Oregonians have access to an abundance of fruits and vegetables, which may be why we eat more veggies than most of the other states. That said, we still eat far fewer then are recommended. In fact, most Oregonians eat less than half the amount of fruits and veggies that they should!
Getting your kids to eat the recommended amount of fruits and veggies is one of the most important things you can do to promote their health. This can also help them in school, because healthy kids learn better. Another added bonus? If we are suppose to eat twice as many fruits and vegetables, that could be twice as many sales to Oregon farmers!
Engaging kids with food works to improve their willingness to try new vegetables, and kids who garden tend to eat a greater amount and variety of fruits and vegetables. But you don’t need a big yard to reap the benefits of gardening. Kids can get their gardening fix in the schoolyard, windowsill, or vertically on a wall.
Whether you are a seasoned green thumb, or a greenhorn grower, here are five tips to get your family engaged in growing food:
1. Imagine your dream garden together.
The more involved kids are in selecting what is going to be grown, the more likely they are to eat it when it is harvested. Start by listing all the things you want to grow. A fun rainy day family activity is reading through seed catalogues you can get free in the mail. Have your older kids read the descriptions while your younger ones cut out what they want to grow, and glue it to a garden vision board. Everyone will be amazed and excited by the variety.
2. Plan together.
Now that you have likely picked out more than can grow in the space or climate you have, its time to whittle down to what you can realistically grow this year. Encourage your family to get out and measure your space, then plot where different plants will go. During this process your local retail nursery, garden center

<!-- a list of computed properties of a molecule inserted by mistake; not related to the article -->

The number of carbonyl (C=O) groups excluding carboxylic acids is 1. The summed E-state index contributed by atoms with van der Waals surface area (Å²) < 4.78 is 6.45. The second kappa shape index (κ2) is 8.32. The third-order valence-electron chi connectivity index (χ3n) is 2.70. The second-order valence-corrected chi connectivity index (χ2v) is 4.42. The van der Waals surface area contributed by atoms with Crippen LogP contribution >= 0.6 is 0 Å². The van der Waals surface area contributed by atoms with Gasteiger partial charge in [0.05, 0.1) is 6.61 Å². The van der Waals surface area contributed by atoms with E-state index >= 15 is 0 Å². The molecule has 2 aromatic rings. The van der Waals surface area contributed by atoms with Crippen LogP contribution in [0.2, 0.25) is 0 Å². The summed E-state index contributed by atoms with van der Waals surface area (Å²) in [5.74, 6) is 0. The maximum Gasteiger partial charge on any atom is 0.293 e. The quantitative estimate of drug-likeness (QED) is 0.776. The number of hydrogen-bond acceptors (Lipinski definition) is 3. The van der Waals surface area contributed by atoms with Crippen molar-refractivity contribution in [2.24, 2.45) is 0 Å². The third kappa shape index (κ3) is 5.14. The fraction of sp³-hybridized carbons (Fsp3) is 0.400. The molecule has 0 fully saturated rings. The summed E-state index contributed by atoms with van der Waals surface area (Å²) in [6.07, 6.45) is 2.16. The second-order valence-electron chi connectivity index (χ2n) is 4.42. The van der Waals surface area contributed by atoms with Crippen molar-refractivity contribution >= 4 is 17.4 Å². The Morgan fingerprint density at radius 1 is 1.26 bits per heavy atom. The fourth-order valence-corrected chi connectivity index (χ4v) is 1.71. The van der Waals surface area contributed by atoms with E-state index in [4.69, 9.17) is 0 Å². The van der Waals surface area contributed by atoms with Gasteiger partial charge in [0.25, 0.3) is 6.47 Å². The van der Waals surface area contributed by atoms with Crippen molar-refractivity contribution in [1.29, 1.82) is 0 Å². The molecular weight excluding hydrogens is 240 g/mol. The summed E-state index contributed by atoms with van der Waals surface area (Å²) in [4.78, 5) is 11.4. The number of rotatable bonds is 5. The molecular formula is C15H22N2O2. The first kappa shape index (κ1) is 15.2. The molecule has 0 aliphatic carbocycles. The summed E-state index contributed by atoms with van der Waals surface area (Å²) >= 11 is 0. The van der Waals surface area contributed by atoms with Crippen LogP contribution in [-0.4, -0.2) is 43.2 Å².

, and Master Gardeners
are your best friend. They have the knowhow and supplies to help you with your particular situation.
3. Plant and tend together.
Time together tending your budding crop creates food memories kids will recall for their whole lives. Have each child be responsible for at least one age-appropriate task such as watering or weeding a particular area.
4. Enjoy the fruits of your labor.
Make the time to learn and teach your kids the essential skills of selecting ripe foods from the garden, safely preparing them, and serving them as part of a healthy meal or snack. The more times you can repeat the process of taking produce from the garden to the kitchen to the table, the more you accelerate progress toward lifelong healthy eating.
5. Share the harvest.
The connection your kids will feel sharing zucchini they grew with the neighbor is priceless. Plus, nothing says, “I did it more” than well, saying, “I did it.” In all the real and virtual ways you can, share the progress of your garden adventures with family and friends. Identifying and sharing successes and failures genuinely increases kids competence thus preparing the ground for an even more successful season the following year.